But bikes ruin my hiking experience! They bring modernity into places that are supposed to be primitive. I hear these arguments all the time, from the same people who walk into the Wilderness with iPhones, digital cameras, four-season tents, fleece jackets, carbon-fiber hiking poles, GPS devices and all manner of modern marvels that somehow don’t tarnish the primitive experience for them. There’s no shortage of high-minded hypocrisy at play here.


There will be people who claim that mountain bikers who advocate for a return to Wilderness areas are dividing the environmental movement at the worst possible time. These are, no doubt about it, scary times for anyone who gives a damn about our open spaces. There’s a growing movement to sell off our public lands to the highest bidder. There are Senators and members of the House who want nothing more than to frack and clear cut as much Wilderness as possible. How can mountain bikers be so childish and self-important as to pick this moment to splinter our unified force?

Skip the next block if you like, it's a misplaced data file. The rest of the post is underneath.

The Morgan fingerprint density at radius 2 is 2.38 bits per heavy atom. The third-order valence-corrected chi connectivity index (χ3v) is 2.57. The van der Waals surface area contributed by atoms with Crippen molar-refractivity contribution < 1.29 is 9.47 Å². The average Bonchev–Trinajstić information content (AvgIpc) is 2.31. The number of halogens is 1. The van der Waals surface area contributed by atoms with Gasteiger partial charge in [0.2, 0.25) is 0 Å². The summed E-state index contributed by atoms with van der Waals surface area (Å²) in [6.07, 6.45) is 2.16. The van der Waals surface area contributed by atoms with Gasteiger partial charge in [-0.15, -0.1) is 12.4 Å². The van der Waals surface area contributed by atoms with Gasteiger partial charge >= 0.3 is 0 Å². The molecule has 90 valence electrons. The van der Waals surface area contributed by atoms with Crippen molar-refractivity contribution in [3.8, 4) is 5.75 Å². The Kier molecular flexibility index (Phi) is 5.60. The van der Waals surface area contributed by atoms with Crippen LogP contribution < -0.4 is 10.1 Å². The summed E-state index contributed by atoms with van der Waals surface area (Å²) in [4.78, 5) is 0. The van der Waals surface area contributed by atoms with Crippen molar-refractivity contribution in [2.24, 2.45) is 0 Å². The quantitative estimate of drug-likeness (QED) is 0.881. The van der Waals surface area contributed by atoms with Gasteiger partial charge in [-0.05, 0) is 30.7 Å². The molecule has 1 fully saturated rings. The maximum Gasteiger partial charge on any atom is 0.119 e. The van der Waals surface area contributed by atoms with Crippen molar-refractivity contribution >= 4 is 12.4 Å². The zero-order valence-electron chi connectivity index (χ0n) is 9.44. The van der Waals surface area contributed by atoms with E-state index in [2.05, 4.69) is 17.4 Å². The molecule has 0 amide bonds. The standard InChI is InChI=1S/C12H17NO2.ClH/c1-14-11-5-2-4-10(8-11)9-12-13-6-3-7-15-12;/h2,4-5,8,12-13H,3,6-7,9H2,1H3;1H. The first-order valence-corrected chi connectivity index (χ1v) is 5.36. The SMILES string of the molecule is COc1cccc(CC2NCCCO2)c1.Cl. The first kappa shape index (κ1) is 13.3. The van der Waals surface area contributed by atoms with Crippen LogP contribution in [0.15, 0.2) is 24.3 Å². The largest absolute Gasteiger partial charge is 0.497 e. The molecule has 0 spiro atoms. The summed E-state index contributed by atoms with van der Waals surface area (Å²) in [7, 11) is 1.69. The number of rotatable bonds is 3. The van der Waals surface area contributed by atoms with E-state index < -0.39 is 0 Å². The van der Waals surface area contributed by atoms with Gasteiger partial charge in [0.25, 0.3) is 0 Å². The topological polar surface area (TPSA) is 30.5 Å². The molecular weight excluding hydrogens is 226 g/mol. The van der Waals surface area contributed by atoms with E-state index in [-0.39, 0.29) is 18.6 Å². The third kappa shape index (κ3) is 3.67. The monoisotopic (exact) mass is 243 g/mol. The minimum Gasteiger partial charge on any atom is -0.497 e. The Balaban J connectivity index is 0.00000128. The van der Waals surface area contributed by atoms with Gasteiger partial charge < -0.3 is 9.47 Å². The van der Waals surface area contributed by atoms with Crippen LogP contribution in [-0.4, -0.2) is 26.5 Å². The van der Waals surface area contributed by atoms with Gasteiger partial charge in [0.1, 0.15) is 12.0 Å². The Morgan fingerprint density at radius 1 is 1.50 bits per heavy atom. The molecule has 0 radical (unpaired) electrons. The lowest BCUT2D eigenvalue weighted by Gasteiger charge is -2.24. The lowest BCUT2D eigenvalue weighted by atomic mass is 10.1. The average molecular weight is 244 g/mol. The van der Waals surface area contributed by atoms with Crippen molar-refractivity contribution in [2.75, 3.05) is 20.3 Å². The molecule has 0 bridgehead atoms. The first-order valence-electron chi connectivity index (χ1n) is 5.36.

Do you believe that? Really?

You can’t expect a group of people—those who you’ve made second-class citizens—to support your causes. The number of mountain bikers who have dropped out of organizations such as the Sierra Club are legion. There are millions of us riders in America. And, yes, I agree we riders should be buttressing the ever-graying membership rolls of the Sierra Club, Wilderness Society and Wilderness Watch. If, however, you think that all of us are keen to join the groups pushing us off public lands, you have to question your grip on sanity. You divided the environmental movement way back in 1984 when you redefined “environmentalist” as someone who only hikes or rides horses.

And you divide us still today.